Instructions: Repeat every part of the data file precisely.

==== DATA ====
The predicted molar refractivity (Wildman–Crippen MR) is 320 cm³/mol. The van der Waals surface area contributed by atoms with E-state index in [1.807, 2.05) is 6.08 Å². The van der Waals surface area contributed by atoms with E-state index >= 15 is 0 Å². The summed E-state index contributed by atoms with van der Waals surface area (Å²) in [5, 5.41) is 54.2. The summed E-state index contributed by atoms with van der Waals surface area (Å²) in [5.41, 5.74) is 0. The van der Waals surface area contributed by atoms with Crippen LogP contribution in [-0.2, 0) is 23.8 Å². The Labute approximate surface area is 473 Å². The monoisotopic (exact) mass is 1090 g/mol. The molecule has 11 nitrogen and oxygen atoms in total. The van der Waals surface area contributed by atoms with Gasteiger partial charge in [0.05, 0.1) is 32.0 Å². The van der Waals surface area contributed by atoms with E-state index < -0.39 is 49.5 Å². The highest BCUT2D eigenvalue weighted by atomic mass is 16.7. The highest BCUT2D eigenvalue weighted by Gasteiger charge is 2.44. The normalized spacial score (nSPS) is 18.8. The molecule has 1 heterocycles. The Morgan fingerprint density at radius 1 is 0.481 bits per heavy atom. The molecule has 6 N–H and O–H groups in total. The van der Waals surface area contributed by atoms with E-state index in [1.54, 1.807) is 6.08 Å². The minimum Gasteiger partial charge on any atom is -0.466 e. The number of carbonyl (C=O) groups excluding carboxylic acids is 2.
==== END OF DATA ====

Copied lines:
The predicted molar refractivity (Wildman–Crippen MR) is 320 cm³/mol. The van der Waals surface area contributed by atoms with E-state index in [1.807, 2.05) is 6.08 Å². The van der Waals surface area contributed by atoms with E-state index >= 15 is 0 Å². The summed E-state index contributed by atoms with van der Waals surface area (Å²) in [5, 5.41) is 54.2. The summed E-state index contributed by atoms with van der Waals surface area (Å²) in [5.41, 5.74) is 0. The van der Waals surface area contributed by atoms with Crippen LogP contribution in [-0.2, 0) is 23.8 Å². The Labute approximate surface area is 473 Å². The monoisotopic (exact) mass is 1090 g/mol. The molecule has 11 nitrogen and oxygen atoms in total. The van der Waals surface area contributed by atoms with Gasteiger partial charge in [0.05, 0.1) is 32.0 Å². The van der Waals surface area contributed by atoms with E-state index < -0.39 is 49.5 Å². The highest BCUT2D eigenvalue weighted by atomic mass is 16.7. The highest BCUT2D eigenvalue weighted by Gasteiger charge is 2.44. The normalized spacial score (nSPS) is 18.8. The molecule has 1 heterocycles. The Morgan fingerprint density at radius 1 is 0.481 bits per heavy atom. The molecule has 6 N–H and O–H groups in total. The van der Waals surface area contributed by atoms with E-state index in [1.54, 1.807) is 6.08 Å². The minimum Gasteiger partial charge on any atom is -0.466 e. The number of carbonyl (C=O) groups excluding carboxylic acids is 2.